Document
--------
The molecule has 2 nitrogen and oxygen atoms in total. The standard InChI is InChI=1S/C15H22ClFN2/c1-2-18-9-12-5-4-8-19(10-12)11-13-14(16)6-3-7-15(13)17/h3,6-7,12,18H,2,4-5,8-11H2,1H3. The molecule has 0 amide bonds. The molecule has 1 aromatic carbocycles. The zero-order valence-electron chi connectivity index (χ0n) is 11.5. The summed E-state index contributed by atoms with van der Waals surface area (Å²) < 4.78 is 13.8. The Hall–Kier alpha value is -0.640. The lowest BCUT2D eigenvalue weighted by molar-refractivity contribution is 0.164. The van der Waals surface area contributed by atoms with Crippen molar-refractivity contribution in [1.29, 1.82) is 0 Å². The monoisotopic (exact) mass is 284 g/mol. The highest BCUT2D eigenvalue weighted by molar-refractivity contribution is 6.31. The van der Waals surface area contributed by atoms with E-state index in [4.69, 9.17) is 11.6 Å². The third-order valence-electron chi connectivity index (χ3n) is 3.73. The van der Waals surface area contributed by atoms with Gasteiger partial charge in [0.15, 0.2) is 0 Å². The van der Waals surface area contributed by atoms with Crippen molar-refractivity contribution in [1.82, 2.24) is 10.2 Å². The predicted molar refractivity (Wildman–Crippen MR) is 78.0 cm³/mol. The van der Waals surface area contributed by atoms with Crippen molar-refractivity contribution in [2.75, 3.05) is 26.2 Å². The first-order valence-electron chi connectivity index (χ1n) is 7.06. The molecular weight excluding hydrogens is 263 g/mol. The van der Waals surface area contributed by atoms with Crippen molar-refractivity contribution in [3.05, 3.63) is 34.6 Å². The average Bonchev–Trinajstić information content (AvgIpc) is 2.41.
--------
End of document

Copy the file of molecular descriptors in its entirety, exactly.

The molecule has 2 nitrogen and oxygen atoms in total. The standard InChI is InChI=1S/C15H22ClFN2/c1-2-18-9-12-5-4-8-19(10-12)11-13-14(16)6-3-7-15(13)17/h3,6-7,12,18H,2,4-5,8-11H2,1H3. The molecule has 0 amide bonds. The molecule has 1 aromatic carbocycles. The zero-order valence-electron chi connectivity index (χ0n) is 11.5. The summed E-state index contributed by atoms with van der Waals surface area (Å²) < 4.78 is 13.8. The Hall–Kier alpha value is -0.640. The lowest BCUT2D eigenvalue weighted by molar-refractivity contribution is 0.164. The van der Waals surface area contributed by atoms with Crippen molar-refractivity contribution in [1.29, 1.82) is 0 Å². The monoisotopic (exact) mass is 284 g/mol. The highest BCUT2D eigenvalue weighted by molar-refractivity contribution is 6.31. The van der Waals surface area contributed by atoms with E-state index in [4.69, 9.17) is 11.6 Å². The third-order valence-electron chi connectivity index (χ3n) is 3.73. The van der Waals surface area contributed by atoms with Gasteiger partial charge in [0.15, 0.2) is 0 Å². The van der Waals surface area contributed by atoms with Crippen molar-refractivity contribution in [1.82, 2.24) is 10.2 Å². The predicted molar refractivity (Wildman–Crippen MR) is 78.0 cm³/mol. The van der Waals surface area contributed by atoms with Crippen molar-refractivity contribution in [2.75, 3.05) is 26.2 Å². The first-order valence-electron chi connectivity index (χ1n) is 7.06. The molecular weight excluding hydrogens is 263 g/mol. The van der Waals surface area contributed by atoms with Crippen molar-refractivity contribution in [3.05, 3.63) is 34.6 Å². The average Bonchev–Trinajstić information content (AvgIpc) is 2.41.